The Sunday New York Times had this article on the trend of providing diaper changing stations in both male and female restrooms. The story follows a man named Greg Allen who is "compiling a list of public men's rooms in New York equipped with changing tables and using Google maps to pinpoint their locations on his blog, daddytypes.com." It also mentions a lawsuit brought in 1994 on behalf of a diaper-clad child who was shopping with his father in a Lord & Taylor in Manhattan whose men's bathrooms did not have a diaper changing station (the women's bathroom did have one). The failure to provide equal facilities for men and women was alleged to be a form of sex discrimination. (Lord & Taylor settled the suit by providing changing stations in both the men's and women's bathrooms so that the issue of sex discrimination was never decided.)
A student of mine brought this article to my attention yesterday after our constitutional law class. (We are in the middle of our unit on sex discrimination, having just discussed Frontiero v. Richardson and United States v. Virginia.) To him, I gather, this article was evidence of change in our culture and, specifically, in society's expectations for men as child care providers (changes wrought by or reflected in civil rights litigation?). In a later discussion with another student in the same class, the subject of a type of male ennui arose: fathers stuck in competitive and time-restrictive jobs who are encouraged much less (if at all) than their female counterparts to take time off to care for their children. Indeed, anecdotal evidence of law firm life suggests that men who work part-time to help care for their young children are penalized in the partnership race, whereas women who do the same are praised for agilely juggling work and family. (Indeed, law firms that advertise as family-friendly tout the fact that they have promoted women to partner who have been working part-time to care for their children. I have seen no such self-promotion on the part of these same law firms with regard to male partners. Have I missed it?)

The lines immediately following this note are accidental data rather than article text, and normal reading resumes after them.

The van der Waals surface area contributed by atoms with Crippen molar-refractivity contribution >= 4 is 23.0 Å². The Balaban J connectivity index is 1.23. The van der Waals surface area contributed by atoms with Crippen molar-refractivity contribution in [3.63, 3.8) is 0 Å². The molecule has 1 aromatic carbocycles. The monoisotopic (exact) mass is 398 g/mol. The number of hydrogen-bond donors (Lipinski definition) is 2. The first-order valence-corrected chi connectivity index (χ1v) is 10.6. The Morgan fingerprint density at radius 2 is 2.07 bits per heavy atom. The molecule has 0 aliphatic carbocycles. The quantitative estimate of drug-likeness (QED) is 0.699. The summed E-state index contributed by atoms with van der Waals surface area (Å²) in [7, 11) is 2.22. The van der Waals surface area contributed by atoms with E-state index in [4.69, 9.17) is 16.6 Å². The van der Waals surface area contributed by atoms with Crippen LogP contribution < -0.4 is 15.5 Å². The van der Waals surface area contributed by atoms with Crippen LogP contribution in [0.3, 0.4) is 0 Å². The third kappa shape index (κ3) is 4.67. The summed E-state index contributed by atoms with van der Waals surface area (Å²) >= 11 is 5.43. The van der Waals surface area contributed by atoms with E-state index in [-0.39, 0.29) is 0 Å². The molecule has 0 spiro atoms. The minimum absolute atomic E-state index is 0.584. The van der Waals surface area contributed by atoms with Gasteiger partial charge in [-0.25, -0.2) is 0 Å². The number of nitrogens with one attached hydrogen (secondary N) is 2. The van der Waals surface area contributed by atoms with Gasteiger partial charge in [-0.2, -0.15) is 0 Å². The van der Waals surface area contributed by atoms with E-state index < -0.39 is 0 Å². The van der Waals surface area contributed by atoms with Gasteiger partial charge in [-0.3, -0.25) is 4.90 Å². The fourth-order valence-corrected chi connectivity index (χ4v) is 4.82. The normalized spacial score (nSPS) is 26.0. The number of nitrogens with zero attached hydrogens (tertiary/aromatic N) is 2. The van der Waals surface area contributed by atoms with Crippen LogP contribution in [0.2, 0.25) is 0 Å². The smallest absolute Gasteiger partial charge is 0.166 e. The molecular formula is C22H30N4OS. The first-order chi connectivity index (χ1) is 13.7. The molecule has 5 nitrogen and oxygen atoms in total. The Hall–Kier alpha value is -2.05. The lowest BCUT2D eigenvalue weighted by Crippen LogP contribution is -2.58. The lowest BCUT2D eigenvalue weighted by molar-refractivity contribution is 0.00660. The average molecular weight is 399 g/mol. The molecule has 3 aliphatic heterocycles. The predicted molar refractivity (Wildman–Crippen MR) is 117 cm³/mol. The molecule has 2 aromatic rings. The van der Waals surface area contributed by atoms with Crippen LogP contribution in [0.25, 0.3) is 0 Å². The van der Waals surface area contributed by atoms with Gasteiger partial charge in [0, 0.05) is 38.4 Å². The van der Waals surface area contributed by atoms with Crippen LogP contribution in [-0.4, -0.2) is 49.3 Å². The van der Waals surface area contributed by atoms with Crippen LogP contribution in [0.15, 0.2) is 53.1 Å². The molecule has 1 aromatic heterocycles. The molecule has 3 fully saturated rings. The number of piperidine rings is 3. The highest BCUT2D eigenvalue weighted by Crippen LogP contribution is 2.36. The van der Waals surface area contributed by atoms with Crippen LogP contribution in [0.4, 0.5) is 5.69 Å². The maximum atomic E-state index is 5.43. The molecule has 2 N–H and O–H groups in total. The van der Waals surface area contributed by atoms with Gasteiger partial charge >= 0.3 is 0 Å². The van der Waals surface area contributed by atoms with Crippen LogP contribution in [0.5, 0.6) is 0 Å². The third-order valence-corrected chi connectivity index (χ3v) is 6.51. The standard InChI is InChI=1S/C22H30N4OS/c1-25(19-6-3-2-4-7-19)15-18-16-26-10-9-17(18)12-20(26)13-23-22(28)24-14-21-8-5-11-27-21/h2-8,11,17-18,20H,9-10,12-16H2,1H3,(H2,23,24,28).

The diaper changing stations may be proliferating in men's bathrooms in Manhattan, but (call me a cynic) I am unconvinced that this material change reflects changes in our "deeply rooted traditions" of who cares for children and who financially supports them. Case on point: Next week we study Nguyen v. INS, 533 U.S. 53 (2001) in which the Supreme Court upholds as constitutional an INS regulation that imposes greater procedural hurdles on a US-citizen father whose child is born overseas and seeks US citizenship than on a similarly situated US-citizen mother. The differential treatment is justified, says the Court, because of the "significant difference between [the mother's and father's] respective relationship to the [child] at birth" (i.e., the biological difference of giving birth and not giving birth) that can prevent, in the father's case, the "opportunity or potential to develop ... a relationship ... that consists of the real, everyday ties that provide a connection bewteen child and citizen parent." Have we come that far when the Supreme Court says the "opportunity for a meaningful relationship between citizen mother and child inheres in the very event of birth," whereas the "meaningfulness" of the father-child relationship requires more work, is less, oh, natural?